I’m not equating my brand with Mickey’s but there are some parallels.  I’ve struggled to define my brand as I look for work in an environment where hiring managers seek reasons to eliminate you rather than reasons to hire you.

In my previous job, I was known for my passion and intensity.  I was seen as someone who could get difficult tasks done.  I was once cautioned to keep the “body count” low, although in my defense that had more to do with my willingness to address bureaucracy head-on and my refusal to accept the status quo than it was a view that I had an “anything goes” mentality.

I was once described by MBNA’s chief marketing officer as a “bulldog” to a large group.  She meant it as a compliment.  I was the guy top management asked to fix the issues that came up in those annual “what keeps you awake at night” exercises.

But as I started my job search, I avoided that description.  I went vanilla, because I was worried that “bulldog” traits would cost me interviews and job opportunities.

But as time went on, I realized — thanks to the advice of friends and mentors — that I’d be wasting my time interviewing with companies that would feel my approach wouldn’t fit their culture.  In short, I needed to embrace my “inner bulldog.”

So I named my consulting company Bulldog Management Solutions.  I have built a brand focused on Bulldog Simplicity.  My LinkedIn profile doesn’t dance around the subject.

I’ve probably lost some interviews and consulting jobs.  But it makes it easier to talk about my strengths…and my weaknesses.  The approach hasn’t resulted in a full-time job yet, but I’m convinced that when it does, I’ll be happier and able to demonstrate the passion that has driven my success over the years.

What about you?  Have you taken an “edgier” approach to your personal brand?  If so, what have you done?

A strong narrative can keep your message from getting lost

Gordian Knot 1
Without a strong narrative, your story can get tied up in knots.

I’ve spent my career trying to craft simple messages that tell our story to customers, prospects, investors, employees, and team members.  But I’ve struggled with creating my own personal narrative since leaving Bank of America in December.  I have a few  strong marketable skills…which has led to multiple resumes and multiple job-search objectives.  And that can cause a problem when the time comes to market myself through social media and with prospective employers: The message gets lost.

With that in mind, I took particular interest in a great column by Thomas L. Friedman in today’s New York Times.  Friedman makes a terrific distinction between communications and narratives.  Responding to people who ask what he thinks President Obama really believes, he argues that while Obama doesn’t have a communications problem — he’s certainly given many speeches laying out his positions and making the case for them — he has struggled to tie all his programs into a single narrative that reignites the passion that got him elected.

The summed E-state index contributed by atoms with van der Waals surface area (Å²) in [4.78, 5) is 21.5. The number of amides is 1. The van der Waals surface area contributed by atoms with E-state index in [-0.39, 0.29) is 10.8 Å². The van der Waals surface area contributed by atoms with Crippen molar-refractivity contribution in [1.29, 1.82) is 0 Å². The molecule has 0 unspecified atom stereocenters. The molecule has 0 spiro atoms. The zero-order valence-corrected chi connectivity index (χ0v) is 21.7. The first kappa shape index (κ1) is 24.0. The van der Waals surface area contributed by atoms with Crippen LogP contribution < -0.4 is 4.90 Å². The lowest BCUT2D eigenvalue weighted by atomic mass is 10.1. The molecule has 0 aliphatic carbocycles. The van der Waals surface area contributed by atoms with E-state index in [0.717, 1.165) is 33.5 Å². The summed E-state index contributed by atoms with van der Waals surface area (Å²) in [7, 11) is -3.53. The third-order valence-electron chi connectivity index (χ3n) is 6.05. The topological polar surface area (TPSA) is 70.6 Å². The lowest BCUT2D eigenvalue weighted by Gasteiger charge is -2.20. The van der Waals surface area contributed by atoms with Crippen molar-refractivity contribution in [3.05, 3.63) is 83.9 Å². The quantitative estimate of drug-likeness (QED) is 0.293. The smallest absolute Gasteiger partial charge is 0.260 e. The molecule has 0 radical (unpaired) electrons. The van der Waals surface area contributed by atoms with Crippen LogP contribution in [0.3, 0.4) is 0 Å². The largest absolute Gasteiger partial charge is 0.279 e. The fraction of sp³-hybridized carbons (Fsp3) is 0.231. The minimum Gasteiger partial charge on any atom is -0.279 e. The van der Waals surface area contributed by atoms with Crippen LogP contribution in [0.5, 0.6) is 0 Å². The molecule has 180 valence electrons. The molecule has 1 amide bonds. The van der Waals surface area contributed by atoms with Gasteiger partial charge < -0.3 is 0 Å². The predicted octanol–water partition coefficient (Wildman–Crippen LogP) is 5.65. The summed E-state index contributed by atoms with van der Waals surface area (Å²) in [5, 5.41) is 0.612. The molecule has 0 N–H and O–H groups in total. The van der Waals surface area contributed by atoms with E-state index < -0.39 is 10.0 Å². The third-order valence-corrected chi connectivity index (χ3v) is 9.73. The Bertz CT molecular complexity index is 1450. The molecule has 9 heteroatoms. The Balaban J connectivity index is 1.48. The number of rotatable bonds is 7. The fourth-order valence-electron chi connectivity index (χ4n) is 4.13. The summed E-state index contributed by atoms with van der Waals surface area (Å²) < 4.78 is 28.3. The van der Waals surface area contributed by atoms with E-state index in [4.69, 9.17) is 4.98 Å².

At a time when many job seekers must now meet all 15 of a posted job’s requirements to even have a shot at a second look, building that narrative becomes even more important.  I struggle between being a consultant and being open to a full-time position, fully recognizing that prospective clients worry about my commitment and potential employers assume I’m not interested in anything full time, when the truth is in the middle:  I see consulting as a bridge, as a way to demonstrate my value to a company outside the interview process.

When I started my job search a number of months ago, my elevator speech focused on my communications skills (Communications Windex!).   But I got a lot of well-meaning advice that I should also stress my negotiations skills and my ability to simplify processes.  And my ability to build execution-focused teams.  And…well, you get the idea.

But I’m becoming increasingly convinced that this is not a market where you can be all things to all people, and hope someone will make the effort to figure out which of your skills are what they need.  They have too many other resumes on their desks.

That’s Friedman’s point.  As important as the one-off discussions are, you have to have something that ties it all together or your message gets lost.  For Obama, according to Harvard professor Michael Sandel, it’s about recapturing the poetry of his campaign. 

For me, it’s finding a memorable way to combine Bulldog Simplicity with Communications Windex.

What is it for you?